Research: Marketplace Lending DOES Benefit Borrowers but Improving Credit Scores May Mean More Debt

There has been an ongoing debate regarding the benefits of marketplace lending when it comes to consumer loans.  A Federal Reserve study hammered peer to peer lending (ie marketplace lending) in late 2017 only to see the study pulled as industry advocates highlighted shortcomings in the research process. Of course, online lenders will always advocate on their own behalf of providing ease of online access for seekers of loans, along with lower interest rate credit options.

The concept of a streamlined lending and approval process, unencumbered by costly brick and mortar operations, simply makes sense.

But criticism remains especially when it comes to the interest rate debate and risk based pricing loans.

Online consumer lenders typically compare their product to expensive high rate credit card debt which may be an individuals only other option (or perhaps a payday lender) if they need to borrower money for a purchase. So is it better to consolidate expensive consumer debt using one of a handful of marketplace lending platforms? Hopefully, receiving better payment terms and lower interest rates? The answer would be yes, at least according to research recently shared by the Cambridge Centre for Alternative Finance. But there is a significant caveat to providing some consumers with more affordable credit.

In a research paper entitled “Winners and Losers of Marketplace Lending: Evidence from Borrower Credit Dynamics,” researchers Sudheer Chava and Nikhil Paradkar, both at the Georgia Institute of Technology, explain their findings.

Using credit bureau data of around one million borrowers on a “major MPL platform,” Chava and Paradkar discovered that consumers who borrowed from a marketplace lender are, on average, more financially constrained and dependant on credit card debt. These borrowers hold “average credit scores that are more than 20 points below the national average and a striking 80 points below the U.S. homeowners’ average.”

For these individuals seeking to consolidate their credit card debt with less costly online loans, they see an immediate reduction in credit card debt of 47% in aggregate. This reduction of expensive credit is a net positive for borrowers credit scores – and ostensibly a good thing for these individuals. The average credit score of these borrowers rises by nearly 3% – or 19 points – following a debt consolidation loan. This credit shift also boosts the probability of transitioning from subprime to near prime by 35% – a significant improvement.

But here is the enigma. The loans alone cannot change the fundamental behavior of most borrowers. Old habits appear to die hard and, all too often, many borrowers will be leaning on their credit cards once again. In fact, according to this research 9 months after loan origination, “these borrowers are as indebted as they were before origination and have higher default probabilities and higher default occurrences.”

The positive effects of loan consolidation that costs less, and an improving credit score, have a corollary impact of encouraging banks to offer more credit to their customers who were struggling before. As Chava and Paradkar explain;

“More strikingly, increased credit card consumption after MPL [marketplace lending] loan origination is aided by an increase in credit card limits from traditional banking intermediaries. It appears that, influenced by the temporary consolidation-induced drop in utilization ratios, some banks extend additional credit to these borrowers at a greater rate in the months following MPL loan origination. This allows MPL borrowers to consume on credit cards at pre- origination levels, while still maintaining utilization ratios below pre-origination levels.”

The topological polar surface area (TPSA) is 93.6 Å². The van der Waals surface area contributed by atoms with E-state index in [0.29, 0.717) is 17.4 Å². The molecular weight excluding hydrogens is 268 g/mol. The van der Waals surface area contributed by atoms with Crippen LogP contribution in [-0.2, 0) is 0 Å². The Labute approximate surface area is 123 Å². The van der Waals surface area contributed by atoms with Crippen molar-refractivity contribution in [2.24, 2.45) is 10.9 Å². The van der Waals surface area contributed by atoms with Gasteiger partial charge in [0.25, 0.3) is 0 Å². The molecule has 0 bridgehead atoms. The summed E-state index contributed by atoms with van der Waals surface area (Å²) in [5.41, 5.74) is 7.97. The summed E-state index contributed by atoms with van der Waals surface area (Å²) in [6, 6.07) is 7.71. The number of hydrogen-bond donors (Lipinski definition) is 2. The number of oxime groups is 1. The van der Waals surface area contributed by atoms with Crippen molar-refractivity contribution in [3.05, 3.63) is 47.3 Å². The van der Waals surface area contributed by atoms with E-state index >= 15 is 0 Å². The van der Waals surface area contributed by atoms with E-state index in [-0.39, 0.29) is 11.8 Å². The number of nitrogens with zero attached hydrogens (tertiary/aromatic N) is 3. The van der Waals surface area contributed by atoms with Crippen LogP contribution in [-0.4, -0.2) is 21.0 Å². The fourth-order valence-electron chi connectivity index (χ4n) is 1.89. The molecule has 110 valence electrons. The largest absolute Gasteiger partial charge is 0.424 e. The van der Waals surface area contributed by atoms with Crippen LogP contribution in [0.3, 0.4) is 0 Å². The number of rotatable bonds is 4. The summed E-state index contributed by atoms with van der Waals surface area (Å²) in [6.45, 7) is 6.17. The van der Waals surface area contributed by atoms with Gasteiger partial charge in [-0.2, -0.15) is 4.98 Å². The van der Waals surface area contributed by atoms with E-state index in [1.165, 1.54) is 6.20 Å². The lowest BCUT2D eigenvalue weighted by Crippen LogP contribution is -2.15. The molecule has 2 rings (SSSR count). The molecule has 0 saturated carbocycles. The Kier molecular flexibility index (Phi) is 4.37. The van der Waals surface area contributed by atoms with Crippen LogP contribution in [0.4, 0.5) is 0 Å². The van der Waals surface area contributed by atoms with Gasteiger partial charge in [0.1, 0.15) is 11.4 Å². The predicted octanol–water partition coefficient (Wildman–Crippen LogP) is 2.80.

The net effect, too frequently, is borrowers find themselves in greater debt with a combination of an online term loan and, once again, high cost credit card debt.

So what is the fix?

The obvious answer is to address consumer behavior with education and opportunity to become more fiscally prudent. Of course, this cannot account for people who simply do not have the means to cover their basic living expenses. Regardless, change is hard especially if positive behavior is rewarded with a bigger credit card trap.

The authors state there are winners and losers in their opinion. Initially, most borrowers are winners;

“… at least in the short run, MPL borrowers benefit through lower interest payments, improvement in credit scores, and increases in credit limit.”

But the credit enigma remains;

“the benefits to MPL borrowers depend on their subsequent credit utilization. The borrowers who benefit from MPLs are those who have the financial discipline to avoid drawing down on their subsequently higher credit limits. However, borrowers who lack this financial discipline, or who are too financially stressed to avoid drawing down on their higher credit limits, end up in a worse financial condition after obtaining an MPL loans.”

Some online lenders incorporate educational information to help guide their customers to a better credit future by providing savings tips and credit management recommendations. But more could be done by both traditional banks and Fintech lenders.  Perhaps marketplace platforms could seek to gamify fiscal responsibility. Maybe it is time for traditional banks to revisit their largely automated credit card processes and heavy reliance on a credit score. Regardless, the benefits of online lending create an opportunity for borrowers to improve their plight especially if they are willing to manage their money more effectively.

You may read the research here.

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